IT was instructive that at the end of a torrid week, Prime Minister Boris Johnson should choose to pitch up in the seats that he won in the Tees Valley so as to be among friends at this difficult time.

At the same time, one of the most junior members of his Government was resigning because of the “toxic culture” in No 10 laid bare by the Gray report.

It shows how the country has flipped. The resigning Paul Holmes represents Eastleigh on the south coast of Hampshire, a seat that has historically wavered between the Conservatives and the LibDems. He’s resigned to distance himself from the Prime Minister, yet in the North East, Tory MPs still welcome Mr Johnson to their high streets – and he gets a pretty warm reception.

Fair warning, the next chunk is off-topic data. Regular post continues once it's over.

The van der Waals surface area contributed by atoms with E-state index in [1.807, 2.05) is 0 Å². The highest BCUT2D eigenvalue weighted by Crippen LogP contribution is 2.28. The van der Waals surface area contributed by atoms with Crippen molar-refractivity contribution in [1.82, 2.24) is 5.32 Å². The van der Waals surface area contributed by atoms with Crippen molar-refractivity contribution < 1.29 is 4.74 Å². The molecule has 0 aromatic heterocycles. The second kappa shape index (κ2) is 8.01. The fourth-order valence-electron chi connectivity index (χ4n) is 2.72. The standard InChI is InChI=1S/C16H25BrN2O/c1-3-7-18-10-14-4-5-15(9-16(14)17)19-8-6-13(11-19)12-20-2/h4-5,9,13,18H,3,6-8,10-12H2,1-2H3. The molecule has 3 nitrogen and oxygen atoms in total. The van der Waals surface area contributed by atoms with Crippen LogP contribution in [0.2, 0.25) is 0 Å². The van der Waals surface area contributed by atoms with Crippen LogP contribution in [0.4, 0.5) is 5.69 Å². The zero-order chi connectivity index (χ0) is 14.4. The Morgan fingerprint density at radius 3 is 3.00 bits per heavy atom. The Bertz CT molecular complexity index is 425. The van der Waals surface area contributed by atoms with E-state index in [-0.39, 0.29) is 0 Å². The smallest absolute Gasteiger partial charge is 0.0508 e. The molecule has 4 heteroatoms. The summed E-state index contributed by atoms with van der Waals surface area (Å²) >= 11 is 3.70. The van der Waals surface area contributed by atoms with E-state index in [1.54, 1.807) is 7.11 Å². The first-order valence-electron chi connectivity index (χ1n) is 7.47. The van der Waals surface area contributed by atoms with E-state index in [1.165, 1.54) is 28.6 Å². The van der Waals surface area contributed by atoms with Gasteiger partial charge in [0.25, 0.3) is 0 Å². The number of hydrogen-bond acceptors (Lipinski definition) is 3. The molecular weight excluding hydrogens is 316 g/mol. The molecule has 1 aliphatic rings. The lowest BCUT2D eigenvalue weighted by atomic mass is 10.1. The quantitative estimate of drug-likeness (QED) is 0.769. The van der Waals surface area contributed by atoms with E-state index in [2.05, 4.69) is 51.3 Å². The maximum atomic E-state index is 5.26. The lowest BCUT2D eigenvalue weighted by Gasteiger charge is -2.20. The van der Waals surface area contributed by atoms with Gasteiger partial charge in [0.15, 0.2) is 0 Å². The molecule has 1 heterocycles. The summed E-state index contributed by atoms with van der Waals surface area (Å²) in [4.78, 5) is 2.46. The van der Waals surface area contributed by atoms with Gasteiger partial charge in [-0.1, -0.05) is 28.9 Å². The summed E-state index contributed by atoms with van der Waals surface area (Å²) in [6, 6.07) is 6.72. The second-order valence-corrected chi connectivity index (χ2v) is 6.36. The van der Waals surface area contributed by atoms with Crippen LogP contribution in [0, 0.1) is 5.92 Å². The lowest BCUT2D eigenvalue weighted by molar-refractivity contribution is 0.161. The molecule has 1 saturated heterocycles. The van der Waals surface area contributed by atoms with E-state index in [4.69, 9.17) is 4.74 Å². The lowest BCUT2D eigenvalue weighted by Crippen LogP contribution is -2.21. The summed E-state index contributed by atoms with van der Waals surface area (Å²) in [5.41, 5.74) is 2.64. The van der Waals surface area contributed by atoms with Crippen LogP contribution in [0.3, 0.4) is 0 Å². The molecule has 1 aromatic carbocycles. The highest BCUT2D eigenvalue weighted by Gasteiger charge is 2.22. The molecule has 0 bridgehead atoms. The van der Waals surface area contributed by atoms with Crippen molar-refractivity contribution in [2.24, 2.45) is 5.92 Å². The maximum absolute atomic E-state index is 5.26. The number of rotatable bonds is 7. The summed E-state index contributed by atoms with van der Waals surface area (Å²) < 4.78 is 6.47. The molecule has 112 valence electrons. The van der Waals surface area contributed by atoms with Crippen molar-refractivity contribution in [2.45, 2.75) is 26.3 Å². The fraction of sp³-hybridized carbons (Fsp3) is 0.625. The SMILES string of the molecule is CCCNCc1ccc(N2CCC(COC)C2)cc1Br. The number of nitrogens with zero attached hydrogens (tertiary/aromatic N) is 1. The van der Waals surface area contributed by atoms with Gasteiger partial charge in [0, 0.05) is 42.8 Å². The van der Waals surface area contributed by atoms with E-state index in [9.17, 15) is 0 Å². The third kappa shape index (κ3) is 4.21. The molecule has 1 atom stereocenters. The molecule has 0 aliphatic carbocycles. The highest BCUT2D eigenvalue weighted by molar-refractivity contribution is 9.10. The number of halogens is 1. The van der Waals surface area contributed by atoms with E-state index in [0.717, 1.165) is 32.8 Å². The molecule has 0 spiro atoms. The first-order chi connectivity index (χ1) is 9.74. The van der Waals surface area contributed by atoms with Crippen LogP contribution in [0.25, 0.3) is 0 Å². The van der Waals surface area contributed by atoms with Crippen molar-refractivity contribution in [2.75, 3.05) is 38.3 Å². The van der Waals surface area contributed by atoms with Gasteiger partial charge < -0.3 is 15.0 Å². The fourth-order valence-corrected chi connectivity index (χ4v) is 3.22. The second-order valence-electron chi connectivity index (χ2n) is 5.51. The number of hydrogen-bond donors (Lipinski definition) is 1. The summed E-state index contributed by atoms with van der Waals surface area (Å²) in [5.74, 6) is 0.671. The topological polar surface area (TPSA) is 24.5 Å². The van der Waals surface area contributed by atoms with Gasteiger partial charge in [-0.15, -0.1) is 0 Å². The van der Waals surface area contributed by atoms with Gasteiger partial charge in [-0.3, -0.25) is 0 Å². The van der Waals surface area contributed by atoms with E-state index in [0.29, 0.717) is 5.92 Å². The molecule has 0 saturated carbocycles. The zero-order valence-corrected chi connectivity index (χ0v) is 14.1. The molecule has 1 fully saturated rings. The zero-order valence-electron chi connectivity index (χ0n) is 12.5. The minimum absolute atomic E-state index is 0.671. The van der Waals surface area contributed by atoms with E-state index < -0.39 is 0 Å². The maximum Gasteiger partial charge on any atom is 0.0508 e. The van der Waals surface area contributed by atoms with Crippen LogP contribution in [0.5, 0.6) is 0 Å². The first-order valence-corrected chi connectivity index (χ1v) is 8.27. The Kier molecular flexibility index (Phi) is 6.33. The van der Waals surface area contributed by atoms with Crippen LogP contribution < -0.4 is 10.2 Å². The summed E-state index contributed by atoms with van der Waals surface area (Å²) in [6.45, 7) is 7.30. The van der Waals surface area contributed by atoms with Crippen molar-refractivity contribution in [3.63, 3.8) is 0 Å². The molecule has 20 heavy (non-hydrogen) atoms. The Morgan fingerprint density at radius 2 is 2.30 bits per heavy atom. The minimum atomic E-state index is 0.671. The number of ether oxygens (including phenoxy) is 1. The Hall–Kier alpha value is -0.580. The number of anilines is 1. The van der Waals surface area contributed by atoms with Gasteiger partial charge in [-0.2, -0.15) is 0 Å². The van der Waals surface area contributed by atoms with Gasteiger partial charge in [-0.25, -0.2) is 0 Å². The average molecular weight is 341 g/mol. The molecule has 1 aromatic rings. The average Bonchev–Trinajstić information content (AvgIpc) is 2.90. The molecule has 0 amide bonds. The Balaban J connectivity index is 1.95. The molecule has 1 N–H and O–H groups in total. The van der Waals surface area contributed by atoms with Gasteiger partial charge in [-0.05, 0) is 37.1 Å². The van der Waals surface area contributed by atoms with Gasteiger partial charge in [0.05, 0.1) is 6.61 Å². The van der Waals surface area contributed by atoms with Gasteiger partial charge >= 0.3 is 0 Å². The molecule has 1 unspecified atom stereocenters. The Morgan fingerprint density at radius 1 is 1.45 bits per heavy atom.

That’s not to say the people here are unworried about partygate. Many have been appalled by it. But when they made the momentous decision to vote for Mr Johnson in 2019, they knew he was a bit of a one yet they liked his pragmatic promises to get Brexit done and level up. Partygate has proved that he is most definitely a bit of a one, but the pragmatic splashing the cash to ease the cost-of-living crisis is still welcomed.

But not in the south, where it is seen as “red meat to socialists” and has had “true blue Tories juddering”.

At the local elections three weeks ago, the Tories made very slight gains in the North East, suggesting that the newly blue areas have not yet decided they made a big mistake in 2019 – even if Mr Johnson’s personal behaviour is pushing them to the edge.